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Tariff Equivalent of Technical Barriers to Trade with Imperfect Substitution and Trade Costs

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  • Yue, Chengyan
  • Beghin, John C.
  • Jensen, Helen H.

Abstract

The price-wedge method yields a tariff-equivalent estimate of technical barriers to trade (TBT). An extension of this method accounts for imperfect substitution between domestic and imported goods and incorporates recent findings on trade costs. We explore the sensitivity of this revamped tariff equivalent estimate to its determinants (substitution elasticity, preference for home good, trade cost, and the reference data chosen). We use the approach to investigate the ongoing U.S.-Japan apple trade dispute and find that removing the Japanese TBT would yield limited export gains to the United States. We then draw policy implications of our findings.

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Bibliographic Info

Paper provided by European Association of Agricultural Economists in its series 2005 International Congress, August 23-27, 2005, Copenhagen, Denmark with number 24765.

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Date of creation: 2005
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Handle: RePEc:ags:eaae05:24765

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Related research

Keywords: SPS; WTO; technical barriers; Japan; trade cost; International Relations/Trade; F1; F18; Q17; Q18;

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  1. Josling, Timothy E. & Roberts, Donna & Orden, David, 2004. "Food Regulation And Trade: Toward A Safe And Open Global System -- An Overview And Synopsis," 2004 Annual meeting, August 1-4, Denver, CO 20008, American Agricultural Economics Association (New Name 2008: Agricultural and Applied Economics Association).
  2. Kenneth C. Gehrt & Sherry Lotz & Soyeon Shim & Tomoaki Sakano & Naoto Onzo, 2005. "Overcoming informal trade barriers among Japanese intermediaries: An attitudinal assessment," Agribusiness, John Wiley & Sons, Ltd., vol. 21(1), pages 53-63.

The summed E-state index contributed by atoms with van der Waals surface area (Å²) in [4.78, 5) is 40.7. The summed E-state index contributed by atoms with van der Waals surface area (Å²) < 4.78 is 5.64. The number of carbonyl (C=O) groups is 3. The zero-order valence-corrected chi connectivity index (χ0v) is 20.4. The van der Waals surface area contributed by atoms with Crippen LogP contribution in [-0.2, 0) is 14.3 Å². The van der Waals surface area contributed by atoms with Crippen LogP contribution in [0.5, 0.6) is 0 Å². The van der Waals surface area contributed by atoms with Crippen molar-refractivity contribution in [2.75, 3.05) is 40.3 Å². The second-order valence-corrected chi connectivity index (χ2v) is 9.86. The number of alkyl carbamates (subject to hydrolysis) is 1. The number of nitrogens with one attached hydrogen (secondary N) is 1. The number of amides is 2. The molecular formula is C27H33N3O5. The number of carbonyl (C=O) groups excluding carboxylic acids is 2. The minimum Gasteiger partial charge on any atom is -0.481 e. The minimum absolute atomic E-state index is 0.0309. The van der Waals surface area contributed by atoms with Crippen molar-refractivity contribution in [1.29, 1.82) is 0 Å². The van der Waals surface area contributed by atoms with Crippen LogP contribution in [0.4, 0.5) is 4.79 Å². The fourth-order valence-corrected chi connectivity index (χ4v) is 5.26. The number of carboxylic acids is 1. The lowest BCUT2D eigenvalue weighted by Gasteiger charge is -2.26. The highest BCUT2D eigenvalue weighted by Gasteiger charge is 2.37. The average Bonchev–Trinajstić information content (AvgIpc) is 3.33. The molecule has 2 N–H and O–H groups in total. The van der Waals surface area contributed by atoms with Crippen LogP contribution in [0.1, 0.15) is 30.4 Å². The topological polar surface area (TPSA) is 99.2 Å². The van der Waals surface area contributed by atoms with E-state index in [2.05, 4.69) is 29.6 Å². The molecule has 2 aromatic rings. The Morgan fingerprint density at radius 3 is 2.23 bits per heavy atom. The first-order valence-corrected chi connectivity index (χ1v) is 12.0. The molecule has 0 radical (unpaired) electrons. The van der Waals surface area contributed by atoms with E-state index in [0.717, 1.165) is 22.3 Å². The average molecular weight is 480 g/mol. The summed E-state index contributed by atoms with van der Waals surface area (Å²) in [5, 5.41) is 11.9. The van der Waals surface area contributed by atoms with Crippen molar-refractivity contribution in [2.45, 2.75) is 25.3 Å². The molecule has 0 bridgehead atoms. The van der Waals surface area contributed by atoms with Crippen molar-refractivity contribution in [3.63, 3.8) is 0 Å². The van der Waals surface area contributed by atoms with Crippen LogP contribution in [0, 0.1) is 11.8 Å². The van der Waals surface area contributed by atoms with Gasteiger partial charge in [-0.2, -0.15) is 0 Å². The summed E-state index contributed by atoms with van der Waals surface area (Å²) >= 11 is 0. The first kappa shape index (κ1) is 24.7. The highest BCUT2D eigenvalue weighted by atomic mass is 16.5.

3. James E. Anderson & Eric van Wincoop, 2004. "Trade Costs," Boston College Working Papers in Economics 593, Boston College Department of Economics.
  4. David Hummels & Peter J. Klenow, 2005. "The Variety and Quality of a Nation's Exports," American Economic Review, American Economic Association, vol. 95(3), pages 704-723, June.
  5. Thierry Mayer & Keith Head, 2002. "Illusory Border Effects: Distance Mismeasurement Inflates Estimates of Home Bias in Trade," Working Papers 2002-01, CEPII research center.
  6. Linda Calvin & Barry Krissoff & William Foster, 2008. "Measuring the Costs and Trade Effects of Phytosanitary Protocols: A U.S.–Japanese Apple Example," Review of Agricultural Economics, Agricultural and Applied Economics Association, vol. 30(1), pages 120-135.
  7. Bureau, Jean-Christophe & Marette, Stephan & Schiavina, Alessandra, 1998. "Non-tariff Trade Barriers and Consumers' Information: The Case of the EU-US Trade Dispute over Beef," European Review of Agricultural Economics, Foundation for the European Review of Agricultural Economics, vol. 25(4), pages 437-62.
  8. Alan V. Deardorff & Robert M. Stern, 1997. "Measurement of Non-Tariff Barriers," OECD Economics Department Working Papers 179, OECD Publishing.
  9. John C. Beghin & Jean-Christophe Bureau, 2001. "Quantitative Policy Analysis of Sanitary, Phytosanitary and Technical Barriers to Trade," Economie Internationale, CEPII research center, issue 87, pages 107-130.
  10. Timothy E. Josling & Donna Roberts & David Orden, 2004. "Food Regulation and Trade: Toward a Safe and Open Global System," Peterson Institute Press: All Books, Peterson Institute for International Economics, number 347.
  11. David Hummels & Alexandre Skiba, 2002. "Shipping the Good Apples Out? An Empirical Confirmation of the Alchian-Allen Conjecture," NBER Working Papers 9023, National Bureau of Economic Research, Inc.
  12. Calvin, Linda & Krissoff, Barry, 1998. "Technical Barriers To Trade: A Case Study Of Phytosanitary Barriers And U.S. - Japanese Apple Trade," Journal of Agricultural and Resource Economics, Western Agricultural Economics Association, vol. 23(02), December.
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